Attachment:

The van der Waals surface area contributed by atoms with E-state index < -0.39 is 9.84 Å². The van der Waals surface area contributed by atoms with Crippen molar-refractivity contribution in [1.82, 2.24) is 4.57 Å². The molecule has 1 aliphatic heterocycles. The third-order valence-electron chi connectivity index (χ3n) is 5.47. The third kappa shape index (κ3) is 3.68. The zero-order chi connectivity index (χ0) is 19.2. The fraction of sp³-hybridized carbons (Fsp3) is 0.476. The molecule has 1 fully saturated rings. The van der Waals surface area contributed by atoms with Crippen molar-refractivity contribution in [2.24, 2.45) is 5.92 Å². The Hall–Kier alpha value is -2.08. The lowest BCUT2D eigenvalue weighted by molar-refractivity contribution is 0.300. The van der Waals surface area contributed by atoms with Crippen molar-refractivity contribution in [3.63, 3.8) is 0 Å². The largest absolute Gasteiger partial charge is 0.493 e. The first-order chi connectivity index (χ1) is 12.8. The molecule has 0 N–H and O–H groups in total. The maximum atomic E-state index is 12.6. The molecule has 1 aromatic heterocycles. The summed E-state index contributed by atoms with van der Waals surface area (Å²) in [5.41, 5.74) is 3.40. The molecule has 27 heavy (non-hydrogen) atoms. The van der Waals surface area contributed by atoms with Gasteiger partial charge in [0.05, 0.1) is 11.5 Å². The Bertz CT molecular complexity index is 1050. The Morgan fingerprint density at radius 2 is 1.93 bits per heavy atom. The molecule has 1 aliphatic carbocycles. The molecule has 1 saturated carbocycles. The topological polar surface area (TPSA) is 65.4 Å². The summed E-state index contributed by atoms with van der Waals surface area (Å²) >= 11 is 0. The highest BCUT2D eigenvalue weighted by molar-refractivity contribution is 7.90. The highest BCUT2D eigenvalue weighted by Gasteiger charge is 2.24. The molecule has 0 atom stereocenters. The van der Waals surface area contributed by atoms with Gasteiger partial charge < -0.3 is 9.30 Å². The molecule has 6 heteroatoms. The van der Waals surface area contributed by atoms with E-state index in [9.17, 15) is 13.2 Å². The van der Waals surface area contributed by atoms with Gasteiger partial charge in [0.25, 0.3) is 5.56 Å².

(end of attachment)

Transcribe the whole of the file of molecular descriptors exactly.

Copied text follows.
The van der Waals surface area contributed by atoms with E-state index < -0.39 is 9.84 Å². The van der Waals surface area contributed by atoms with Crippen molar-refractivity contribution in [1.82, 2.24) is 4.57 Å². The molecule has 1 aliphatic heterocycles. The third-order valence-electron chi connectivity index (χ3n) is 5.47. The third kappa shape index (κ3) is 3.68. The zero-order chi connectivity index (χ0) is 19.2. The fraction of sp³-hybridized carbons (Fsp3) is 0.476. The molecule has 1 fully saturated rings. The van der Waals surface area contributed by atoms with Crippen molar-refractivity contribution in [2.24, 2.45) is 5.92 Å². The Hall–Kier alpha value is -2.08. The lowest BCUT2D eigenvalue weighted by molar-refractivity contribution is 0.300. The van der Waals surface area contributed by atoms with Crippen molar-refractivity contribution in [3.63, 3.8) is 0 Å². The largest absolute Gasteiger partial charge is 0.493 e. The first-order chi connectivity index (χ1) is 12.8. The molecule has 0 N–H and O–H groups in total. The maximum atomic E-state index is 12.6. The molecule has 1 aromatic heterocycles. The summed E-state index contributed by atoms with van der Waals surface area (Å²) in [5.41, 5.74) is 3.40. The molecule has 27 heavy (non-hydrogen) atoms. The van der Waals surface area contributed by atoms with Gasteiger partial charge in [0.05, 0.1) is 11.5 Å². The Bertz CT molecular complexity index is 1050. The Morgan fingerprint density at radius 2 is 1.93 bits per heavy atom. The molecule has 1 aliphatic carbocycles. The molecule has 1 saturated carbocycles. The topological polar surface area (TPSA) is 65.4 Å². The summed E-state index contributed by atoms with van der Waals surface area (Å²) >= 11 is 0. The highest BCUT2D eigenvalue weighted by molar-refractivity contribution is 7.90. The highest BCUT2D eigenvalue weighted by Gasteiger charge is 2.24. The molecule has 0 atom stereocenters. The van der Waals surface area contributed by atoms with Gasteiger partial charge < -0.3 is 9.30 Å². The molecule has 6 heteroatoms. The van der Waals surface area contributed by atoms with E-state index in [9.17, 15) is 13.2 Å². The van der Waals surface area contributed by atoms with Gasteiger partial charge in [0.25, 0.3) is 5.56 Å².